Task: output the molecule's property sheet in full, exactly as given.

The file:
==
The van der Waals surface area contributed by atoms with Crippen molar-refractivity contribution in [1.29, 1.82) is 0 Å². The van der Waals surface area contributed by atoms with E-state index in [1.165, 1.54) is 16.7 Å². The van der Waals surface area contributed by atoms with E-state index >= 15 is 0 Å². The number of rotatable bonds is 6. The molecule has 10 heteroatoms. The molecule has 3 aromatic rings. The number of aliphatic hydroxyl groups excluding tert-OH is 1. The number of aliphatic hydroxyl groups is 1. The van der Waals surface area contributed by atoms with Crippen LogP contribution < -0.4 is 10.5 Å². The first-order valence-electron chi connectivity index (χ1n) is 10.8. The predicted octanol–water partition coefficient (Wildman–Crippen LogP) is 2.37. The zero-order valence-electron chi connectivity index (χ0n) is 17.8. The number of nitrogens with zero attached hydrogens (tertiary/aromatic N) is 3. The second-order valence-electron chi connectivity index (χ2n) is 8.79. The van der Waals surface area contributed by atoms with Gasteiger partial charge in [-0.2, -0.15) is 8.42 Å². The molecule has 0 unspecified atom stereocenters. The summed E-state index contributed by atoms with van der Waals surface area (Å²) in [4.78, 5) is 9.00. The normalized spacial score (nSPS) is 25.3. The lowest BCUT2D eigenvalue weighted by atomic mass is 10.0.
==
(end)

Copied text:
The van der Waals surface area contributed by atoms with Crippen molar-refractivity contribution in [1.29, 1.82) is 0 Å². The van der Waals surface area contributed by atoms with E-state index in [1.165, 1.54) is 16.7 Å². The van der Waals surface area contributed by atoms with E-state index >= 15 is 0 Å². The number of rotatable bonds is 6. The molecule has 10 heteroatoms. The molecule has 3 aromatic rings. The number of aliphatic hydroxyl groups excluding tert-OH is 1. The number of aliphatic hydroxyl groups is 1. The van der Waals surface area contributed by atoms with Crippen LogP contribution < -0.4 is 10.5 Å². The first-order valence-electron chi connectivity index (χ1n) is 10.8. The predicted octanol–water partition coefficient (Wildman–Crippen LogP) is 2.37. The zero-order valence-electron chi connectivity index (χ0n) is 17.8. The number of nitrogens with zero attached hydrogens (tertiary/aromatic N) is 3. The second-order valence-electron chi connectivity index (χ2n) is 8.79. The van der Waals surface area contributed by atoms with Gasteiger partial charge in [-0.2, -0.15) is 8.42 Å². The molecule has 0 unspecified atom stereocenters. The summed E-state index contributed by atoms with van der Waals surface area (Å²) in [4.78, 5) is 9.00. The normalized spacial score (nSPS) is 25.3. The lowest BCUT2D eigenvalue weighted by atomic mass is 10.0.